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(Yi ngoi)
Sponsored by: Hong Kong Economic & Trade Office (Canada)

Montreal Premiere

  • Hong Kong 2009
  • 89 min
  • 35mm
  • Cantonese with English subtitles
WINNER: Best Supporting Actress (Michelle Ye), Hong Kong Film Awards 2010
Official Selection, Venice International Film Festival 2009
Official Selection, Toronto International Film Festival 2009
Official Selection, Sitges International Fantastic Film Festival 2009


Crime / ThrillerAction / Adventure

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"A precise and compelling effort... On craft alone, this is one of the year's best"— LOVEHKFILM

"One of the best Hong Kong films in years... strikes a delicate balance between extreme emotions and restrained storytelling"— Edmund Lee, TIME OUT HONG KONG


Director: Soi Cheang Pou-Soi
Screenplay: Tang Lik-Kei, Szeto Kam-Yuen, Milkyway Creative Team
Cast: Louis Koo, Richie Ren, Michelle Ye, Stanley Fung Shui-Fan, Lam Suet
Producers: Johnnie To
Print Source: Media Asia



Louis Koo is Brain, the leader of a four-person crew of assassins with a novel approach to evading capture. They are not captured because they are not chased. They are not chased because nobody ever realizes any crime has been committed. The use no guns. They use no knives. Their victims—not to mention their clients—never even see them. No, rather than using conventional means, this group stages their executions as elaborate, tightly controlled “accidents.” Brain is meticulous, an obsessive chronicler of minutiae, a man who shows no emotion whatsoever. Though they are at the top of their game, Brain will brook no failure, no slipped detail. As he says, they’re not the only ones in their trade and even if the police may not be able to catch them, there are plenty of others who would happily kill Brain and his group, if only to take their place. And so when a job goes wrong and Brain narrowly avoids death himself while one of his team members is killed, he cannot help but wonder, was this an accident or is someone using their own methods against them?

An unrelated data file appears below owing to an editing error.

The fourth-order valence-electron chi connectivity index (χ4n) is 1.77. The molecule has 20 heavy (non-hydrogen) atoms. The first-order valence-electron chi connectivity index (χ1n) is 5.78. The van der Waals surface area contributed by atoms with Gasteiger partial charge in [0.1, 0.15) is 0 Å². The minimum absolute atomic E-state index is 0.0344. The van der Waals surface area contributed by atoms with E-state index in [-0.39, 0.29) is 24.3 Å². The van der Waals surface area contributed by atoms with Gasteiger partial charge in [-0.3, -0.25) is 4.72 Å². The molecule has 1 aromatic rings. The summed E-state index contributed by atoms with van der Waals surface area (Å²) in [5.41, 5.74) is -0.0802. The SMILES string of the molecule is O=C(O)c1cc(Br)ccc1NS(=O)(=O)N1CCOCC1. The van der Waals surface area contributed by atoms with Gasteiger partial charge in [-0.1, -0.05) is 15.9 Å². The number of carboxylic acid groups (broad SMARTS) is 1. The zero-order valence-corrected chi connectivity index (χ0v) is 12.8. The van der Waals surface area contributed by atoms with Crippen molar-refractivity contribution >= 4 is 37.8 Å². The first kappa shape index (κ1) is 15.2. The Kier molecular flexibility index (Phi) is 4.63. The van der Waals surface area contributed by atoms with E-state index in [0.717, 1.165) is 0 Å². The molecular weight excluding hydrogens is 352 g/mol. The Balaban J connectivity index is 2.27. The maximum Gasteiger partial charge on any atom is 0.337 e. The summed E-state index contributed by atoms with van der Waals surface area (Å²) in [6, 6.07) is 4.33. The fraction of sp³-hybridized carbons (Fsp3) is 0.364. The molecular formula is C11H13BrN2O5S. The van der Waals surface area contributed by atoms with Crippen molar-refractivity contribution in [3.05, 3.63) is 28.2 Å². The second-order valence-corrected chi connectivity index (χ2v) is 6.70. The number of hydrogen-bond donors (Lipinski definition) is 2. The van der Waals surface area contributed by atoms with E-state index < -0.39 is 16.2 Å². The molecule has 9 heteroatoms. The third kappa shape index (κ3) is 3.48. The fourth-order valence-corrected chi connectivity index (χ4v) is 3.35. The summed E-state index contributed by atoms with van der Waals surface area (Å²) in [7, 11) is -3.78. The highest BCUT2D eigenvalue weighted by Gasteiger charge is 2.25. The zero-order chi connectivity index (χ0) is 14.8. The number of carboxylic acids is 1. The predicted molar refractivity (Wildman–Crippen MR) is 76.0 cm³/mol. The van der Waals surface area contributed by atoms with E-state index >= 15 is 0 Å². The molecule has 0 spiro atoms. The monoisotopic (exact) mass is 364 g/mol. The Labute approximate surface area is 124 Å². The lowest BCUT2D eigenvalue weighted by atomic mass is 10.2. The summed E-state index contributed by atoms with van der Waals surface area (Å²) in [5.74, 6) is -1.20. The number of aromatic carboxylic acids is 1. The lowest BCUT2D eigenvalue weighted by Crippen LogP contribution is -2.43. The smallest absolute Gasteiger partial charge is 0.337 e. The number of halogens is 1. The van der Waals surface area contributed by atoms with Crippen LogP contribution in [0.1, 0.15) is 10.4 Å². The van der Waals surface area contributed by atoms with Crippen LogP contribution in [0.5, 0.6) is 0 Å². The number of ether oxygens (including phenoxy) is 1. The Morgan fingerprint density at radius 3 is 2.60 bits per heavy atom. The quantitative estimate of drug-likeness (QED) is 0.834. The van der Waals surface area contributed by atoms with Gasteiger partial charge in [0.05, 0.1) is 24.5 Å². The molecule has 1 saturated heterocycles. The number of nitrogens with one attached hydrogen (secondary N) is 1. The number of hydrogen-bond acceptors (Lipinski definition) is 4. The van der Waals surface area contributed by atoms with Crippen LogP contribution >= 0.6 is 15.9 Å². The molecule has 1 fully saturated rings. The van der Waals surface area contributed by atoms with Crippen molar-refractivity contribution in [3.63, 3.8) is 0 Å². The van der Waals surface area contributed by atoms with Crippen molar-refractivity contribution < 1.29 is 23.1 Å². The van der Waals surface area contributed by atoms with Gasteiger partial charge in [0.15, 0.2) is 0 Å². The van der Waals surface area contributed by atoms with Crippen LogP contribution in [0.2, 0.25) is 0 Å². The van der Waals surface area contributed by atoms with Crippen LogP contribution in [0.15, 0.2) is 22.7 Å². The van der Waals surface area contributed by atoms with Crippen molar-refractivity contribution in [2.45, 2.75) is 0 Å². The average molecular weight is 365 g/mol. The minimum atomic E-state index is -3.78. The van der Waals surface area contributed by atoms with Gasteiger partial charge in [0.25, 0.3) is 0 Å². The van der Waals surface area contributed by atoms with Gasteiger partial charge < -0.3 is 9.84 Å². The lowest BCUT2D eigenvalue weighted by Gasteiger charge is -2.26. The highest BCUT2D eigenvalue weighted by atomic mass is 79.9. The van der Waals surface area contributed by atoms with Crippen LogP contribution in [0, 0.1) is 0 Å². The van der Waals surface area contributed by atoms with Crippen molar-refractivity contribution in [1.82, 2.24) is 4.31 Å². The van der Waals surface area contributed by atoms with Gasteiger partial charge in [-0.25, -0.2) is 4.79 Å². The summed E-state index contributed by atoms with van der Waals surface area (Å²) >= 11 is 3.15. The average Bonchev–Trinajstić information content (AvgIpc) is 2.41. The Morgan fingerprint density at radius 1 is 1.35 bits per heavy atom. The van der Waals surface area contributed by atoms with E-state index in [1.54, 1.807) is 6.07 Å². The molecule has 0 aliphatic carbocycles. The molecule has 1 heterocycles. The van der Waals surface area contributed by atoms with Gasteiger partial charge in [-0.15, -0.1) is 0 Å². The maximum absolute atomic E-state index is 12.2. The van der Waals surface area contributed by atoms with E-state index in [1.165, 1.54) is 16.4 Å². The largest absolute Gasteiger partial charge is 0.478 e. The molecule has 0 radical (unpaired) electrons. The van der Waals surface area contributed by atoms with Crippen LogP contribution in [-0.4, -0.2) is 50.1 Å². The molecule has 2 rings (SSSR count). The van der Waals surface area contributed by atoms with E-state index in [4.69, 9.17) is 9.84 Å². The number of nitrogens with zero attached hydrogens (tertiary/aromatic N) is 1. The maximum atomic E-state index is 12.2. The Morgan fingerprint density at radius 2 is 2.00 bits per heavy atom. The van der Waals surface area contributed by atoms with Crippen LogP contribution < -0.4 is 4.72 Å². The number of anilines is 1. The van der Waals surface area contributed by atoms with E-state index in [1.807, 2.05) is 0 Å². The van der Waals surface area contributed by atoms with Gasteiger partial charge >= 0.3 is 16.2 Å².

Director Soi Cheang has shown flashes of great promise throughout his career and now, with the Johnnie To-produced thriller ACCIDENT, that promise has been fully realized. Cheang has just moved to the absolute upper level of Hong Kong directors, putting his own unique and icily precise spin on the crime thriller. Not content to simply tell a tight little action story, Cheang aims higher. Anchored by one of the finest performances of Louis Koo’s career, ACCIDENT becomes as much a psychological profile of its lead character, a chronicle of his spiralling descent into obsession and paranoia, as it is a straightforward action picture. It’s a unique blend and one that Cheang pulls off effortlessly with one of the most unique and compelling crime stories to emerge from Hong Kong in years.

—Todd Brown

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